Here's a little tip that I started using more frequently recently that involves images. When embedding images into pages you're often inclined to use an IMG tag or an ASP.NET image control. In some situations though - especially if the same image repeats on the page - it can be much more efficient to use a style that references the image rather than embedding the image into the page itself.
For example, if you look at the WebLog here and you look at the time image for each of the posts (in the byline) that image is linked in the style sheet as:
background: transparent url(images/time.gif) no-repeat;
and then embedded into the page as part of a repeater template column like this:
<%# WebUtils.WebLogDateString( ((DateTime)Eval("Entered")),true ) %>
- from <%# Eval("Location") %>
The idea is that you can use the style to display the image as a non-repeating background image and then set enough of an offset so that any content the follows will show past the image.
Now why would this be better than an embedded:
<img src='<%# this.ResolveUrl("~/images/time.gif") %>' />
First if at all possible it's a good idea to keep any formatting information that might be reused in a style sheet. I've been slow to adopt CSS in the past mainly because I've had tons of pre CSS HTML around, but once you start with CSS it's hard to stop <s>. Anyway it's a good idea to abstract whenever possible.
Second if you have repeating images you are reducing page size by not embedding image link information for every image embedded. If you embed an image 30 times or so (once for each item) given that URLs that are fully Web site pathed (ie. created with ResolveUrl - you are using ResolveUrl right? <s>) aren't exactly short. So it definitely can save some bytes returned to the client.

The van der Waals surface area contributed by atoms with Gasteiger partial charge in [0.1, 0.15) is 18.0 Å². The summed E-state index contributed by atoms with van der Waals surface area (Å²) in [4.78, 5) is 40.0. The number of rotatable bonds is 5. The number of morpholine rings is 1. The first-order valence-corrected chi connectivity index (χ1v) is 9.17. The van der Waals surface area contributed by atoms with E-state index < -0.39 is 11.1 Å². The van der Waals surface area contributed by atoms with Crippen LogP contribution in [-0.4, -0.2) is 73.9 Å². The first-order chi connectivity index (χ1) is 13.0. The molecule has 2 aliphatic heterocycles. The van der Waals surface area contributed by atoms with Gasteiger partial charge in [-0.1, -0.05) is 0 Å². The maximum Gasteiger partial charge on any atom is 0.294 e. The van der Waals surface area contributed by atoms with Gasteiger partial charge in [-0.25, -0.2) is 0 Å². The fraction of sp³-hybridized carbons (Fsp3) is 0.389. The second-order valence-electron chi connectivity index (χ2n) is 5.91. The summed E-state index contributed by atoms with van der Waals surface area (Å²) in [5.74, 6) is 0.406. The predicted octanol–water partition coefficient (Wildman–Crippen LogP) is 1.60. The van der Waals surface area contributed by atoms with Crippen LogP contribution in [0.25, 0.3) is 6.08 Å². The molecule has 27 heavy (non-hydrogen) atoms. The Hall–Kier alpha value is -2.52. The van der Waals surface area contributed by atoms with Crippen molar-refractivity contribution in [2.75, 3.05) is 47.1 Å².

Finally the nice thing about images referenced by CSS files is that they are relative to the CSS file and not the page so when you reference the style there's no need to try and figure out or reference a Web site relative path (ResolveUrl) for consistency. Less code needs to run (let the browser figure it out) and the size of the page gets reduced by not repeatedly embedding the same image Url into the page.
This is nothing new of course - CSS designers have long been telling us to rely on CSS for all it's worth, but as a developer I find myself a little behind the times with some CSS concepts. This has been one of the more useful ones...
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